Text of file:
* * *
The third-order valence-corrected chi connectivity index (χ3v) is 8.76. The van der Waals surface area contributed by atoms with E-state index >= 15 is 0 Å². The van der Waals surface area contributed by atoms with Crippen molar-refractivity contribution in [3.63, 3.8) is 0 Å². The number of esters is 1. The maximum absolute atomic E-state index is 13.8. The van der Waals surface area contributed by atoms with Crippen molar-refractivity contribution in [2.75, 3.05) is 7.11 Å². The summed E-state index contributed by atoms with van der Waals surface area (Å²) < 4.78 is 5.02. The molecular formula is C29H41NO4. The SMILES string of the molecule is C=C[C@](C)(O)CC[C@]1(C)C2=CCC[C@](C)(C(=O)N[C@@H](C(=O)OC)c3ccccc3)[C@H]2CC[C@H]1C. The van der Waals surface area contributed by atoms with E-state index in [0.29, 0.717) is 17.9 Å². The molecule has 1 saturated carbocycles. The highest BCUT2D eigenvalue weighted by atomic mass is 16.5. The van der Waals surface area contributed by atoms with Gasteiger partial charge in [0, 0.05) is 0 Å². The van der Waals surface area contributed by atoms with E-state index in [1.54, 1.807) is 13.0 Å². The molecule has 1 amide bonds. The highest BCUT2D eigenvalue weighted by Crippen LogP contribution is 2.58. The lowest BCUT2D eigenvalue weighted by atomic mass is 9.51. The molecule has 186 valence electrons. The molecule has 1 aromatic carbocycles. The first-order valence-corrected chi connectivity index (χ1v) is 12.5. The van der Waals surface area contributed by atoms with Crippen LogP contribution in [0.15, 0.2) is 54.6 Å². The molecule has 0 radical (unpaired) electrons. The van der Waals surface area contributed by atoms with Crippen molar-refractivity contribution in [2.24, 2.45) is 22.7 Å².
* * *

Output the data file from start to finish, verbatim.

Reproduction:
The third-order valence-corrected chi connectivity index (χ3v) is 8.76. The van der Waals surface area contributed by atoms with E-state index >= 15 is 0 Å². The van der Waals surface area contributed by atoms with Crippen molar-refractivity contribution in [3.63, 3.8) is 0 Å². The number of esters is 1. The maximum absolute atomic E-state index is 13.8. The van der Waals surface area contributed by atoms with Crippen molar-refractivity contribution in [2.75, 3.05) is 7.11 Å². The summed E-state index contributed by atoms with van der Waals surface area (Å²) < 4.78 is 5.02. The molecular formula is C29H41NO4. The SMILES string of the molecule is C=C[C@](C)(O)CC[C@]1(C)C2=CCC[C@](C)(C(=O)N[C@@H](C(=O)OC)c3ccccc3)[C@H]2CC[C@H]1C. The van der Waals surface area contributed by atoms with E-state index in [0.29, 0.717) is 17.9 Å². The molecule has 1 saturated carbocycles. The highest BCUT2D eigenvalue weighted by atomic mass is 16.5. The van der Waals surface area contributed by atoms with Gasteiger partial charge in [0, 0.05) is 0 Å². The van der Waals surface area contributed by atoms with E-state index in [1.54, 1.807) is 13.0 Å². The molecule has 1 amide bonds. The highest BCUT2D eigenvalue weighted by Crippen LogP contribution is 2.58. The lowest BCUT2D eigenvalue weighted by atomic mass is 9.51. The molecule has 186 valence electrons. The molecule has 1 aromatic carbocycles. The first-order valence-corrected chi connectivity index (χ1v) is 12.5. The van der Waals surface area contributed by atoms with Crippen LogP contribution in [0.15, 0.2) is 54.6 Å². The molecule has 0 radical (unpaired) electrons. The van der Waals surface area contributed by atoms with Crippen molar-refractivity contribution in [2.24, 2.45) is 22.7 Å².